Wednesday, March 07, 2012

A photo a day Feb 20th to Feb 25th

Now we have moved into March every plant in the garden seems to be really starting its growing season and the animals and insects are on the move. The weather is a mixture of sunny days some warm and others with a cold wind.  This next set of photos shows some more of that change over from winter.

Last years nest. Survived the winter storms. Watched a lone pigeon spend some time in and around the nest but has not come back to it.  Feb 20th

Severn-spot Ladybird, Coccinella 7-punctata. Sheltering it seems. Beautiful markings on the bark! Feb 21st

Hart's - tongue Fern , Phyllitis scolopendrium. Growing in the top of an old well . Feb 22nd

Compere with Lichen shown Jan25? What species is this?  Feb 23rd

Great Crane Project Aller Moor. See write up in separate post.  "borrowed" a 300mm lens  to take this. Feb 24th

New growth in wild garden. What on earth is this?  Feb 25th

Sunday, March 04, 2012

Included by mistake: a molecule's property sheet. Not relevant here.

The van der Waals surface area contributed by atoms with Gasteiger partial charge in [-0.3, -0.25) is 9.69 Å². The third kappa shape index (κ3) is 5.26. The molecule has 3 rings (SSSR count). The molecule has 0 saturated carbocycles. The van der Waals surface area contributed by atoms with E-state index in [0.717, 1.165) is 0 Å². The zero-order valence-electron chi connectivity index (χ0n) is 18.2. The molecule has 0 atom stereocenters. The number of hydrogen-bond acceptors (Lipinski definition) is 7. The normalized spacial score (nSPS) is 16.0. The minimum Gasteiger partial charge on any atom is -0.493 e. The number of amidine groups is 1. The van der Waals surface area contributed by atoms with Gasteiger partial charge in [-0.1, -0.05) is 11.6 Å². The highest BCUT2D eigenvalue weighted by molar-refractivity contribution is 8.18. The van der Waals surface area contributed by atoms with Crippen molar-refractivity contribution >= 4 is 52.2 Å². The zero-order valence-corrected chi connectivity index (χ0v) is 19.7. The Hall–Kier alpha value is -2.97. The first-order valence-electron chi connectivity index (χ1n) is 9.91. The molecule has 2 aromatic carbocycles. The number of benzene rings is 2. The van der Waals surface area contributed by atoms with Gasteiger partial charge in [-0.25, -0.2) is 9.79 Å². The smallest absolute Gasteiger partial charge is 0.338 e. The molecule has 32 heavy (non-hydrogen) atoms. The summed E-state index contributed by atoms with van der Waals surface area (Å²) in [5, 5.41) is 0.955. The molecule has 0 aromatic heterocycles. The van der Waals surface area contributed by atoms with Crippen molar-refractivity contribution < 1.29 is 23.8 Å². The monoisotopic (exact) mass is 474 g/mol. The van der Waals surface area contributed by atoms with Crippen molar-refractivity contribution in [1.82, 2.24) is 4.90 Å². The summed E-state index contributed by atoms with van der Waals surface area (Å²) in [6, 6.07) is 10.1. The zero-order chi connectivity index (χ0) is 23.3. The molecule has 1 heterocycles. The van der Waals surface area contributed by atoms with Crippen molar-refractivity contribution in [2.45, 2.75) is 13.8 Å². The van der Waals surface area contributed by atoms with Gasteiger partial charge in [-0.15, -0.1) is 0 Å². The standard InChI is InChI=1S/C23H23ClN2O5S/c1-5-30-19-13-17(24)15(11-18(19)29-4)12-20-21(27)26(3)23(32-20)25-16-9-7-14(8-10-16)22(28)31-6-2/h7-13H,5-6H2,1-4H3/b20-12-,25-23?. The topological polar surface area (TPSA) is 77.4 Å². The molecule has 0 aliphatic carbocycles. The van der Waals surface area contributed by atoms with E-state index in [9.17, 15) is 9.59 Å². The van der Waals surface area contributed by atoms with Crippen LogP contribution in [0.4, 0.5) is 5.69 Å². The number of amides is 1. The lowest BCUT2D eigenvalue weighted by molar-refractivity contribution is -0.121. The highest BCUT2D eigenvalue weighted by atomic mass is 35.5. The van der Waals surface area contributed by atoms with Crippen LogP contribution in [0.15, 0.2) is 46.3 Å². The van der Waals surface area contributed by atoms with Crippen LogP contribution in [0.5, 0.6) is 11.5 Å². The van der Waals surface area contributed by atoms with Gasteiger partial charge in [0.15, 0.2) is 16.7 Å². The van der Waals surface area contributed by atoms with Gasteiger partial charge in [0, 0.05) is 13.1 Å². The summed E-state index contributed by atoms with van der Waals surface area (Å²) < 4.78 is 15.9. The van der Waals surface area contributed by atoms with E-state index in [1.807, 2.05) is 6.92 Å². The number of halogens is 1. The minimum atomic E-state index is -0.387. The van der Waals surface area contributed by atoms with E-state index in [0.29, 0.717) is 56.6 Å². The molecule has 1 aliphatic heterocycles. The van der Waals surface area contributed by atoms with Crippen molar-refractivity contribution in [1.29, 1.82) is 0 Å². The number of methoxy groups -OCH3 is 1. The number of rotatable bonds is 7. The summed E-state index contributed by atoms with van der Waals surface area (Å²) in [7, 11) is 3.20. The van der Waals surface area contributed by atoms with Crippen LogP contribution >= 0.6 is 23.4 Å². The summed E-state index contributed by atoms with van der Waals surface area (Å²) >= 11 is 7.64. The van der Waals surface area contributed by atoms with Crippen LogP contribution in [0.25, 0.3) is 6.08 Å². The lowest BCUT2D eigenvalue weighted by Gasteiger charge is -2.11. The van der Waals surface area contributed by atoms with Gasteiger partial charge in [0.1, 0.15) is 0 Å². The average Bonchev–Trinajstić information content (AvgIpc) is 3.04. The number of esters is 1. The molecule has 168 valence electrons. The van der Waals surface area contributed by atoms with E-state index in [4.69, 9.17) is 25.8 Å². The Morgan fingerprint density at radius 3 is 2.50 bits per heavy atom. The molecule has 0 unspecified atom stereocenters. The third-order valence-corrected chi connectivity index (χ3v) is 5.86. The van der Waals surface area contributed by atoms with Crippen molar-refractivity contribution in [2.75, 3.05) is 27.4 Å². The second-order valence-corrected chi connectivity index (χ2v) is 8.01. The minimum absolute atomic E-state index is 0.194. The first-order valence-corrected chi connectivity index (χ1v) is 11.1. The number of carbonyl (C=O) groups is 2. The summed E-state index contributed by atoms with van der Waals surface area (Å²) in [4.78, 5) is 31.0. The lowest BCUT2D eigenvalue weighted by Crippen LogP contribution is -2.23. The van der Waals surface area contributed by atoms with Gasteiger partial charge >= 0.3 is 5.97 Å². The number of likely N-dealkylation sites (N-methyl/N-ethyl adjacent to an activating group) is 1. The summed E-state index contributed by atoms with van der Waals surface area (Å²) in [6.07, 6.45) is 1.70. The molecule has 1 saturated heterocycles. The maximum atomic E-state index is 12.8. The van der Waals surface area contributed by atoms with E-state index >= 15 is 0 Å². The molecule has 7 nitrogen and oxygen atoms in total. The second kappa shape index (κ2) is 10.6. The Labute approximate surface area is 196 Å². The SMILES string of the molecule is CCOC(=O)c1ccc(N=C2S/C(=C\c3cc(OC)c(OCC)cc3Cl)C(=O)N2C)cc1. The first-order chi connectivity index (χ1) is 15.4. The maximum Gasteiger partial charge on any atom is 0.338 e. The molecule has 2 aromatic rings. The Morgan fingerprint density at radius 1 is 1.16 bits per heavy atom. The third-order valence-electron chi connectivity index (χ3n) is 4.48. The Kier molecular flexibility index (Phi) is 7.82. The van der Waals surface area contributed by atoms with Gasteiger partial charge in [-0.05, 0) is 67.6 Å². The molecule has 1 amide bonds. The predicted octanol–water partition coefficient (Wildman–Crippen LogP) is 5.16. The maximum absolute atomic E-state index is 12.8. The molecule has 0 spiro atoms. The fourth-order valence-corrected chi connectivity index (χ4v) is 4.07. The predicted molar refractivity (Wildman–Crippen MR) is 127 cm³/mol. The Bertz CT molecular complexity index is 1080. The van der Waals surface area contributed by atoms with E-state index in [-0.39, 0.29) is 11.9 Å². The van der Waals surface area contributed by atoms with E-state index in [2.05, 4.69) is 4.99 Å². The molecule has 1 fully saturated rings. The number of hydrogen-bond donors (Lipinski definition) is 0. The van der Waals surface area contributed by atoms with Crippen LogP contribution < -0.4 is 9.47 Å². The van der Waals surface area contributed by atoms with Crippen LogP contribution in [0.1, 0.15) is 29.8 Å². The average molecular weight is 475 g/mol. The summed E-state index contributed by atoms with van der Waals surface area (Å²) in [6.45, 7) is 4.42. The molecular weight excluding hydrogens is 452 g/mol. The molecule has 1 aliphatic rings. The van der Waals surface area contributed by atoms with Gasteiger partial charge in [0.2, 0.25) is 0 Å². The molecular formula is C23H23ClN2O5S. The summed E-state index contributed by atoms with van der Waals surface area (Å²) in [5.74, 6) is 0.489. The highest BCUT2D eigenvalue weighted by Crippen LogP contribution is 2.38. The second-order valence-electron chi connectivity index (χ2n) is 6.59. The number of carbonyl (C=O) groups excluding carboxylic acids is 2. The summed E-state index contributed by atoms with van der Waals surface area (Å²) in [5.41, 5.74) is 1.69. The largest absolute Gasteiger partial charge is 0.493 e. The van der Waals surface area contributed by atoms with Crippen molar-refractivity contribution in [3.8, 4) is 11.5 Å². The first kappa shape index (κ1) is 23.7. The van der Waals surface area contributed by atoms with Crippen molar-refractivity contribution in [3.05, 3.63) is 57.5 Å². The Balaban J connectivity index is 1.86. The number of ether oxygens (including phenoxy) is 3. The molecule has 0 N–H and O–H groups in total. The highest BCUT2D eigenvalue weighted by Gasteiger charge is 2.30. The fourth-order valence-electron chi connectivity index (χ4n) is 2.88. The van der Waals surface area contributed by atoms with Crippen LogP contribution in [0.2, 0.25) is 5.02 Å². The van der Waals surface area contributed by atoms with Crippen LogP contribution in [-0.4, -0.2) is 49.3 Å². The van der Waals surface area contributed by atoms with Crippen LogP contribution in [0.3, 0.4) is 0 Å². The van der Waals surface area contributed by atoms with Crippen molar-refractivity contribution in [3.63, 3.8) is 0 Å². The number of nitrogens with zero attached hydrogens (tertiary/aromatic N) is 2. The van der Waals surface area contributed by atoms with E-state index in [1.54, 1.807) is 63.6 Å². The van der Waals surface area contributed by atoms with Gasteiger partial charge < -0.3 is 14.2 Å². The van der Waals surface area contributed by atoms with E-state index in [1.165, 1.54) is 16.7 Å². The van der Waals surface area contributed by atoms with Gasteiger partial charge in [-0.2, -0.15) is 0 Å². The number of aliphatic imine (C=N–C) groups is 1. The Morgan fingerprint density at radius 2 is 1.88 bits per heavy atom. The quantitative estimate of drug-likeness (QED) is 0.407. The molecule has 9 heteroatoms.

Curry Rivel Community Website | RSPB Report |

Curry Rivel Community Website | RSPB Report | Hedges, Year      Click on this link to visit the RSPB report on the Curry Rivel Village web site.

Since starting this Blog the village we live in has set up a community web site and of course we had to have a wildlife section to stimulate interest in the local environment. As a result we have been posting information about our Somerset Wildlife Trust local area group. Other relevant items like a letter to our MP on the subject of new planning proposals have been added. Recently the local RSPB office have been adding posts of their own so that the Wildlife Section of the web site has begun to broaden its content. That's a very good development.
If you use the link shown above you can see for yourself their recent posts.